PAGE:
Looking Beyond the Crisis
During the April 16th call, Executive Networks CEO Mike Dulworth discussed an upcoming EN research project on the post-COVID future of HR with Thinkers 50 and Dr. John Boudreau, Senior Research Scientist with the Center for Effective Organizations at the University of Southern California’s Marshall School of Business.
On the call, we shared Boudreau’s four key thoughts about the post-COVID world:
- Workers will learn to have more of a collective “voice,” that does not require the traditional institutions such as works councils and unions and engagement surveys, as social media becomes a gathering place and amplifier for their issues and considerations, that are both supportive and agreeable to their organization, but also that challenge their organization, revealing formerly “hidden stories and perspectives” and multiple “cultures.
- Alternative work arrangements, well beyond the simple ideas of “employment” versus the “gig economy” will advance far more rapidly, as more workers gain access and capability to use cloud-based and social technology, and as workers realize the precariousness of assuming that being an employee carries long-term security.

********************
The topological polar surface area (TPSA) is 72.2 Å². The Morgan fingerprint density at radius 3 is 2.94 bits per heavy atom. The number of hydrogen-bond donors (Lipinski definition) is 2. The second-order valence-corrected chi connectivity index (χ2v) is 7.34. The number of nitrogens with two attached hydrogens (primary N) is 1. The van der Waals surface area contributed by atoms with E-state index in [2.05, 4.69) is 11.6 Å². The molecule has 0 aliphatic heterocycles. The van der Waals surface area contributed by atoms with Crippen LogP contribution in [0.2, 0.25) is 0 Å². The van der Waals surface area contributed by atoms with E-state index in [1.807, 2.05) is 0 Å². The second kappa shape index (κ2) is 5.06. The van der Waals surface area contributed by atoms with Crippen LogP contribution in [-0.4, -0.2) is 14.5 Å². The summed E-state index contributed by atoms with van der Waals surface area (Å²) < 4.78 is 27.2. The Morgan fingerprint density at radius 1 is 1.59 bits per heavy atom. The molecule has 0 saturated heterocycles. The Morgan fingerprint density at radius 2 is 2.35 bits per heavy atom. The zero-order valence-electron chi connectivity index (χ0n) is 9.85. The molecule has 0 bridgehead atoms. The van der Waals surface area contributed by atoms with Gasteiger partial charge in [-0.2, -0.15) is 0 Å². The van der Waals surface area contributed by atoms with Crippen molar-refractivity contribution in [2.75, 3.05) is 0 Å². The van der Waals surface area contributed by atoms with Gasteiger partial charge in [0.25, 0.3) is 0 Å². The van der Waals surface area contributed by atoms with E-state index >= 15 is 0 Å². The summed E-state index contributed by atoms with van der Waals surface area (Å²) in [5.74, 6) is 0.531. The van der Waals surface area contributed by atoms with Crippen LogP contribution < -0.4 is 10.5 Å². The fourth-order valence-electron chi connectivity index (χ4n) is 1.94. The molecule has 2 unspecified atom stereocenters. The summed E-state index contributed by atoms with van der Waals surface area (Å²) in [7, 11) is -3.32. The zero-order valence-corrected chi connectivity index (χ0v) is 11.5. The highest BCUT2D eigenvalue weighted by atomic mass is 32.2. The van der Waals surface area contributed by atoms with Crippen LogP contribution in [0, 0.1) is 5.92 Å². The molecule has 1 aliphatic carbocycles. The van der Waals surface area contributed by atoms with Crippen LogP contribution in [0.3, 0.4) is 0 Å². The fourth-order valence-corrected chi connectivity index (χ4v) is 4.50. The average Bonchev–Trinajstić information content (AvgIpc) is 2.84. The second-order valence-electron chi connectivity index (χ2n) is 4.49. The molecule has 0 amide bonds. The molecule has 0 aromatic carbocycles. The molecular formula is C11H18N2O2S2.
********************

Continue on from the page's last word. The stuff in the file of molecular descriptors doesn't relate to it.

- Previously-accepted practices such as executive compensation, stock buybacks, etc. are now explicitly linked to the treatment of non-executive workers (such as the U.S. legislated relief package that prohibits layoffs, pay cuts, and stock buybacks by organizations who receive Government assistance), and will be under far greater scrutiny.
- Companies will be held more accountable for their environmental impact. The experience of negative environmental impacts being significantly reduced even in the relatively short period of this crisis will create a vivid benchmark to hold organizations and society more responsible, with the metaphor of “flatten the curve through decisive and early action” translated to flattening the curve of global warming, plastic and other pollution, etc.
Members built upon Boudreau’s thoughts and added some of their own predictions. Echoing Boudreau’s second bullet, two members shared their belief that compensation will fundamentally change. As one put it, “This has exposed the major disparity between the people who are sitting behind home-office desks and those who are out doing the real work. Should it really be that way? I think a reckoning is coming.” Another member shared that the crisis has “drastically accelerated board-level conversations on how to protect and provide for our lower compensated employees.”
Unlike the 2008 financial crisis, the COVID-19 pandemic has thrust HR leaders into critical highly- visible roles. Employee safety, new working arrangements, benefits, workforce continuity, rapid- cycle learning, wellbeing—all of these crisis responses and others have crystalized the value of having HR leaders at the strategic decision-making table. HR leaders are proving their worth in extraordinary ways. As one member succinctly put it, “The door is open for us.”